“‘People should have differences about things … but that’s not an excuse for not doing your job,’ he told a group of rural stakeholders in Fort Morgan this week. ‘In this case it’s passing a farm bill for the farmers and ranchers in Colorado.’”
Jessica Roose reported on Friday at KMOT-TV (Minot, N.D.) Online that, “[Rep. Kevin Cramer (R., N.D.)] was in Bismarck this morning to update his constituents on issues in D.C.”
“[Rep. Kramer] added that they first need to pass the nutrition piece of the farm bill and then they can go to conference committee with the Senate.
“‘Discussions have already begun. There’s already been some negotiating going on between the leadership in the House Ag and the Senate Ag committees. So I think it will be very efficient once we get back and it will move along rather quickly,’ says Rep. Kevin Cramer.”
And House Ag Committee Member Rick Crawford (R., Ark.) tweeted on Friday that, “In Ash Flat at the Livestock Auction talking #FarmBill this morning.”
Farm Bill- Nutrition Issues
Maxwell Murphy noted on Friday at the CFO Journal Blog (Wall Street Journal) that, “The roughly one in seven Americans who receive federal aid with their grocery bills will soon need to stretch fewer dollars further. Grocers and food makers, meanwhile, will struggle with lost revenue and how to keep consumers from swapping brands.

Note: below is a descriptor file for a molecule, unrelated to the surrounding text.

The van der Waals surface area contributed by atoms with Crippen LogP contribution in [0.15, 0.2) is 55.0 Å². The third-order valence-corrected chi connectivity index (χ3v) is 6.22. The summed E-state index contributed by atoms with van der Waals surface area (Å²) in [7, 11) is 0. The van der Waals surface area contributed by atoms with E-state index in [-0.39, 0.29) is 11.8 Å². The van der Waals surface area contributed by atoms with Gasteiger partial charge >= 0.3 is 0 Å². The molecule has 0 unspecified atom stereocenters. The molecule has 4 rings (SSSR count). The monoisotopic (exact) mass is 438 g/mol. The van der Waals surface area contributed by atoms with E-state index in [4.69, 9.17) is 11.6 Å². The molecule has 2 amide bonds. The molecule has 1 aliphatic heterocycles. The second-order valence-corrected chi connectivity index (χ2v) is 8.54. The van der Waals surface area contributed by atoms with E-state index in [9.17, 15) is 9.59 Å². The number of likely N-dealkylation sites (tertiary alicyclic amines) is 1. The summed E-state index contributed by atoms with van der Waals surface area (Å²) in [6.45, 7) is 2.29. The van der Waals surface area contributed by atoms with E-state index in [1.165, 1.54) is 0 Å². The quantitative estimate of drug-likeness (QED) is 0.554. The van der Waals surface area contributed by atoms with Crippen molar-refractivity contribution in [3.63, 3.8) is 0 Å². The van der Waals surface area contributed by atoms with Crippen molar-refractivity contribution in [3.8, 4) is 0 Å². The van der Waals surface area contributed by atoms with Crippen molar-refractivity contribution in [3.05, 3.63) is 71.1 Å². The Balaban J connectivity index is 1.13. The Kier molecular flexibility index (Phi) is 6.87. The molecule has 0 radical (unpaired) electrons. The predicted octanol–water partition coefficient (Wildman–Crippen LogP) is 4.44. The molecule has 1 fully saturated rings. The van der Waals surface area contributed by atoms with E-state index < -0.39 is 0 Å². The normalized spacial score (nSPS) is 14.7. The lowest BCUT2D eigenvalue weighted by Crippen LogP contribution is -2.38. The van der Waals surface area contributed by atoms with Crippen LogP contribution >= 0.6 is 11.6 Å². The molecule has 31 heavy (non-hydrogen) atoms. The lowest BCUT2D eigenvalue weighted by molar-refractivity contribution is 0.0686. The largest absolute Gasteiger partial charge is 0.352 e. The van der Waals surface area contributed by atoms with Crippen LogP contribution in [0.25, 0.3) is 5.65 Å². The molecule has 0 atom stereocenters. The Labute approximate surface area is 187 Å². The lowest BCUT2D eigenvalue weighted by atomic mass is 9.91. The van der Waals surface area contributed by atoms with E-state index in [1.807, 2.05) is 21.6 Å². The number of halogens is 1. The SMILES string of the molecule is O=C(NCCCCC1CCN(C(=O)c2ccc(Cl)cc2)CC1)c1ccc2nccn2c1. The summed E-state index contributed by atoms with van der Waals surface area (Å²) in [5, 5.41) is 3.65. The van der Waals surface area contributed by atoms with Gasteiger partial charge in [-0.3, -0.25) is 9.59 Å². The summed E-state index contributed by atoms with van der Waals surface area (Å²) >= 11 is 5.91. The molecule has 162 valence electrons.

“The 2009 Recovery Act gave additional funding to the Supplemental Nutrition Assistance Program, more commonly called food stamps. On November 1, that funding will expire, barring congressional action that observers say is unlikely. That means an estimated $11 billion for food stamps will be gradually cut by the end of the government’s 2016 fiscal year, according to Stacy Dean, vice president for food assistance policy for the Center on Budget and Policy Priorities, a budget and tax-policy research and analysis think tank.”
The update added that, “As the affected consumers need to feed the same number of mouths with fewer dollars, they will increasingly seek private-label and store-branded products to save money, according to Burt P. Flickinger III, managing director of grocery and retail consultant Strategic Resources Group.
“For grocers, this could mean that the lost revenue is offset by the higher margins they make on store brands, he said. But brand-name food makers could find themselves losing shelf space and market share.”
Mr. Murphy noted that, “However, some food makers, at least so far, don’t appear worried about the changes.